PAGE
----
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Accessibilty vs. swankability

There are still some purists in the world who feel that every website should be viewable on the widest range of computers, including really old ones with unfashionably slow modems, simple browsers and no plug-ins. And funnily enough this argument is strengthed as the range of devices on which you can view websites broadens to mobile phones, games consoles and cheap palmtop organisers. These new little gadgets can't always deal with the flashy multimedia web stuff which can look cool on fast PCs. So the people saying "We want all websites to work on our ancient big technology!" have been joined by people saying "We want all websites to work on our new micro technology!". Ah, the circle of life, or something.

At the other end of the scale, there are those people who think that as soon as any new browser plug-in is released it must be deployed in the most ridiculous way possible, or as long as at least one person they know has personally tapped into an internet trunk route with a huge cable then it must be the time to start sending full-screen feature films instead of their previous 'Hello!' home page.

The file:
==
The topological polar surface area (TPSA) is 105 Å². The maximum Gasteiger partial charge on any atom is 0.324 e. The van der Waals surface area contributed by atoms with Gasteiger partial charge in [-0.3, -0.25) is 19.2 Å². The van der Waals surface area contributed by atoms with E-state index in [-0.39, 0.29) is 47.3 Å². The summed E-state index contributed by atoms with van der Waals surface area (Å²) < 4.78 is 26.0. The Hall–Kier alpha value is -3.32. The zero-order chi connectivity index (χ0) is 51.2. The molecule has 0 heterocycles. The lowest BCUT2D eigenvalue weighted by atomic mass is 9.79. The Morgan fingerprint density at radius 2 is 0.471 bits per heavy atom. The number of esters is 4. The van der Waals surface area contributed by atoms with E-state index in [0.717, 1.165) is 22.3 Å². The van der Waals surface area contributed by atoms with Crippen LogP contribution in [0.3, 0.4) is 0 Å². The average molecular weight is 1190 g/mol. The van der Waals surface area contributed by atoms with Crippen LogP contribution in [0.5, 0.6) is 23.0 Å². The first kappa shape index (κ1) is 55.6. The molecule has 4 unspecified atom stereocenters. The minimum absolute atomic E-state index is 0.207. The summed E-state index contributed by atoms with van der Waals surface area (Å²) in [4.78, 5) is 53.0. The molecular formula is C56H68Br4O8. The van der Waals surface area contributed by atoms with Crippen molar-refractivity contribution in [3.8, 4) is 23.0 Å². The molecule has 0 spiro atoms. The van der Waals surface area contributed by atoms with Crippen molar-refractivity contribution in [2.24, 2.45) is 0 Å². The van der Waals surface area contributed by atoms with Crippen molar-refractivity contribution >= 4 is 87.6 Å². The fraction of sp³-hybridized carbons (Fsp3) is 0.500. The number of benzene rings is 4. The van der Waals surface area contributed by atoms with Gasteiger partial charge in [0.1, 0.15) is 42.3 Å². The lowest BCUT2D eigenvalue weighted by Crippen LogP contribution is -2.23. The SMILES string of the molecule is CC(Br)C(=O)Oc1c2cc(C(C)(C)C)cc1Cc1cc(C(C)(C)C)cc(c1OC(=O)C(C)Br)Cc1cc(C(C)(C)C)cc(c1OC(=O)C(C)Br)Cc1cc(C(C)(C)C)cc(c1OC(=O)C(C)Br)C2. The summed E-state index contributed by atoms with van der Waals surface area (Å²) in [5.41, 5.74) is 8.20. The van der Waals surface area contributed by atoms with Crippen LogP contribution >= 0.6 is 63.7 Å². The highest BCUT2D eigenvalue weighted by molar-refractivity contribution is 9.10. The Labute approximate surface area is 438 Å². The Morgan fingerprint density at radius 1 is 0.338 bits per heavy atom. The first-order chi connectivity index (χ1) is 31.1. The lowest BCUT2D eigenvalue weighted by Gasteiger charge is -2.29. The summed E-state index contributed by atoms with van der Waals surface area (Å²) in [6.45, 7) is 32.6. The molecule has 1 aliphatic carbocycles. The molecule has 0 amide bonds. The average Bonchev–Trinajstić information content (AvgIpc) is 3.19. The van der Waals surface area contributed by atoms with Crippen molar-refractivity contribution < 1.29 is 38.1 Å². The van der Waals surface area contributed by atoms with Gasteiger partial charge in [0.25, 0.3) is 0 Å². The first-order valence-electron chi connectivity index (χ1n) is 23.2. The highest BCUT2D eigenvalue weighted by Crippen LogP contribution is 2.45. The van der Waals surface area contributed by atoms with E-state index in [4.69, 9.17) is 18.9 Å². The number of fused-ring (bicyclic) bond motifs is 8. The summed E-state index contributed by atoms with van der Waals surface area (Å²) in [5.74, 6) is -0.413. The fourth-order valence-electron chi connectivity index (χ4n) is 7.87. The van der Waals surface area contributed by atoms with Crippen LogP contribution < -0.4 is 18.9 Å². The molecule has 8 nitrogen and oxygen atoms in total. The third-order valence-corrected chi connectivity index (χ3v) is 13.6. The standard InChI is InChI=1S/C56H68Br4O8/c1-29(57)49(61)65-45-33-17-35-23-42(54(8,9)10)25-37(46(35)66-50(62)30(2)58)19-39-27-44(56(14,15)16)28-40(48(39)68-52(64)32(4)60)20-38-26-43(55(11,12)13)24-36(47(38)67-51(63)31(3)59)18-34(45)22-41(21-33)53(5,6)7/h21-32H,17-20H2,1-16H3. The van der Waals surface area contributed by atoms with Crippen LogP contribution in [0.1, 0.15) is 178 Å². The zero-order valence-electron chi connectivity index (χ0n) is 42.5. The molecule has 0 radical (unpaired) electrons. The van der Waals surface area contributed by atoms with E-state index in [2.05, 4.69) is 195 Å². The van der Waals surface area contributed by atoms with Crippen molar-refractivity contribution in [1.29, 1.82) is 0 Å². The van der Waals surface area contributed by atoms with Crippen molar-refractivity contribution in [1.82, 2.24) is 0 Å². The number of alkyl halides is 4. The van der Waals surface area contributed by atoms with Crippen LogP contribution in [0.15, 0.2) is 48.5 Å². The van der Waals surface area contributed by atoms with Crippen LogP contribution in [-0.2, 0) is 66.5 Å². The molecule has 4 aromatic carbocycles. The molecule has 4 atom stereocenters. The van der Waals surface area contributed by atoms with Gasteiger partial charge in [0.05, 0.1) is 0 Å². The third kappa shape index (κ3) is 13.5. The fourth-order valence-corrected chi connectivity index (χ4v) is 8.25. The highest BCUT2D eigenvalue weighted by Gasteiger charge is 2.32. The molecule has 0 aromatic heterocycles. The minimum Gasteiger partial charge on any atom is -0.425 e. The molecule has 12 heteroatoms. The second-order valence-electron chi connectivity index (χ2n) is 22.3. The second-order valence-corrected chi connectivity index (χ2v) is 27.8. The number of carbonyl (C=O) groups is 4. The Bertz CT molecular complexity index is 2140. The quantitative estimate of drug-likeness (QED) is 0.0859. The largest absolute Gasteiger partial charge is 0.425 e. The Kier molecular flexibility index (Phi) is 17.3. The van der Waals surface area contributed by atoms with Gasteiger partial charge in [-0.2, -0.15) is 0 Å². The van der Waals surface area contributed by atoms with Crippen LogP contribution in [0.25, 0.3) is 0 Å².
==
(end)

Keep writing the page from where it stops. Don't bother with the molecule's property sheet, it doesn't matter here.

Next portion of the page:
Sanity, of course, lies somewhere between these two, but probably closer to the 'pure and simple' model than the mad show-off one.

You can have perfectly nice websites that have ordinary text plus a few carefully-crafted ornaments. Let's face it, as long as they are well-designed and have decent content, sites like that are unlikely to annoy you. Whereas the chances of you being annoyed by having to sit through an inescapable stupid animation and listen to a noise and to wait while lots of things load is quite a lot higher.

Of course, there are some 'heavy' multimedia sites that have been slaved over for months by intelligent perfectionists and are absolutely brilliant. But everybody else would probably be better off keeping things reasonably simple.

Having said that, I only recently discovered that making animations in Macromedia's Flash is quite simple (I mean that you would expect it to be more difficult to pick up than it is). You can produce big-size graphics with very small file sizes, like the one below which is less than 10K. And Macromedia have a 30-day free trial version, so you can try to make all your Flash animations in 30 days and not have to buy the thing. (This is not as naughty as it sounds. Macromedia benefits from the proliferation of Flash on the web anyway -- yes, you are helping them).

Even so, these things have to be used in moderation. Reflect on this as the animation below makes you dizzy.

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